On this edition of Science Sunday, we are making music without even touching the instrument we are playing. No, this is not magic. It is a theremin. How does this work?
The theremin has an electromagnetic field around it, with two antennas located in different spots on the instrument. Each antenna serves a different purpose, but we will get to that in a second. The theremin works because, as humans, our bodies have a natural capacitance, which is the ability to hold an electrical charge. So, as we move closer to the theremin, we are interrupting its electromagnetic field. This allows the theremin to “read” the movement of our hands, and this is where the antennas come in. One antenna controls pitch: as you move your hand closer to the antenna, the pitch of the note you are playing will get higher. The other antenna controls the volume of the note. When you start moving both of your hands back and forth, we start to hear music.
The most interesting—and at the same time, challenging—part of playing this instrument is that each one of us is unique. The way the theremin responds to one person is different than the way it will respond to another. It will also respond to the same person differently depending on the day, or even the room that person is standing in.
As with many of the greatest scientific discoveries, Leon Theremin did not seek to create a musical instrument; he was actually trying to create an instrument to measure the density of gases. As he was using his invention, he realized that it made different sounds as he moved closer to the antennas, so he decided to turn it into a musical instrument.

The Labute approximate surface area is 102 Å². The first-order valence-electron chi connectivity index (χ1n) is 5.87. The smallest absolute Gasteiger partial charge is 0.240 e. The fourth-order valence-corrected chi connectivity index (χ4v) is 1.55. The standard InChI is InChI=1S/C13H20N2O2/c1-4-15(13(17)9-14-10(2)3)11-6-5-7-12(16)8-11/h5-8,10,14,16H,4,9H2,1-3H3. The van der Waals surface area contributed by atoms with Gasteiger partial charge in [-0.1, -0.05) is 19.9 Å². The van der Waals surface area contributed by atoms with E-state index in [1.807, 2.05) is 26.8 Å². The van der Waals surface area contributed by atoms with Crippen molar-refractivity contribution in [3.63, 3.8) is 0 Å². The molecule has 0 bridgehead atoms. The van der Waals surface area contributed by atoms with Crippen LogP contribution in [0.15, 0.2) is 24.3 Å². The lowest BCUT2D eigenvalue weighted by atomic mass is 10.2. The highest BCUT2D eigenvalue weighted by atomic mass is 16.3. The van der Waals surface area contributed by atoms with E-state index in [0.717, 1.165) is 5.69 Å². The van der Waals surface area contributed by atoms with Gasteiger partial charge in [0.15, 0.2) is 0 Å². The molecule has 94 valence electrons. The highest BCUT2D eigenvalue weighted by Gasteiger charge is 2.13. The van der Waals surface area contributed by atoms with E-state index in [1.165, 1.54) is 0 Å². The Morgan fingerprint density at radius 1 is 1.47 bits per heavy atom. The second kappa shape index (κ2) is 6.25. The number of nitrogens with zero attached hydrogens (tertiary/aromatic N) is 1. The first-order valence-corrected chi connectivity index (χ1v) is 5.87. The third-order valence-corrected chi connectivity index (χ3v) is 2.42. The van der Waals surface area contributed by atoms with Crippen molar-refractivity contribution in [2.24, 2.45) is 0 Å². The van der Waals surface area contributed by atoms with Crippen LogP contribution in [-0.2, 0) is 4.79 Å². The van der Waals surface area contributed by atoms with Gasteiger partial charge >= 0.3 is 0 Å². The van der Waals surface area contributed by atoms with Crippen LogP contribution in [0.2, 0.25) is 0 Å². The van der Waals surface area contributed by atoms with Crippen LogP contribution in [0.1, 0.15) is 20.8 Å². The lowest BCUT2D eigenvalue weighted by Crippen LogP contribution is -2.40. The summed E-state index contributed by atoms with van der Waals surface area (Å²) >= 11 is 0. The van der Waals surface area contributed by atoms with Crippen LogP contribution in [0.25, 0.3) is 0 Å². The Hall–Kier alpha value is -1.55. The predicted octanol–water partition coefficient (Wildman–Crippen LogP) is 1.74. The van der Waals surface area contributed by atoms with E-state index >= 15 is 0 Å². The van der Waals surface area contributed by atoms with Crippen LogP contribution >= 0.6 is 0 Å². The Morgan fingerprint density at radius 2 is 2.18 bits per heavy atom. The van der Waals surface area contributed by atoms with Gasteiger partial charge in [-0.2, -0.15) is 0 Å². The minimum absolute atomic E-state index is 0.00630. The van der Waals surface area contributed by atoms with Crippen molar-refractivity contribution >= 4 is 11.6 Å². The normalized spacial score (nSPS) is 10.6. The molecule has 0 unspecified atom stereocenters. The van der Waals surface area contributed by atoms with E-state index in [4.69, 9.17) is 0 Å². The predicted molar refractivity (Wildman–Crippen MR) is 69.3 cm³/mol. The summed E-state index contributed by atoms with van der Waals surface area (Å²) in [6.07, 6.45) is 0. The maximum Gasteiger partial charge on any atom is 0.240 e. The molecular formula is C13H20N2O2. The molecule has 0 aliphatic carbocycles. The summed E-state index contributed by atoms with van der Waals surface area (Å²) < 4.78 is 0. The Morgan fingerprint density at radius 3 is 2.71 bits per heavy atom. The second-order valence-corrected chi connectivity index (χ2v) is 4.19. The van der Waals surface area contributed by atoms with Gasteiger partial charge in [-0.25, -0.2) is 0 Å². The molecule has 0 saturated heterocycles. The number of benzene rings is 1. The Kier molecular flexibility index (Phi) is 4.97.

Mark Dixon is a meteorologist on WFSB Channel 3 Eyewitness News and a host of the weekly Science Sunday segments with the Connecticut Science Center. He has been nominated for several Emmy awards for weather anchoring and has won awards from the Connecticut Associated Press Broadcaster’s Association and the American Meteorological society.
Aoife Ryle is a STEM Educator at the Connecticut Science Center. In addition to working with school groups, she works with our Teen Program, Overnights department, and shoots weekly science segments for WFSB. She has a degree in Bioengineering from the University of Maine and has a personal interest in the life sciences and engineering which makes bioengineering a perfect crossover.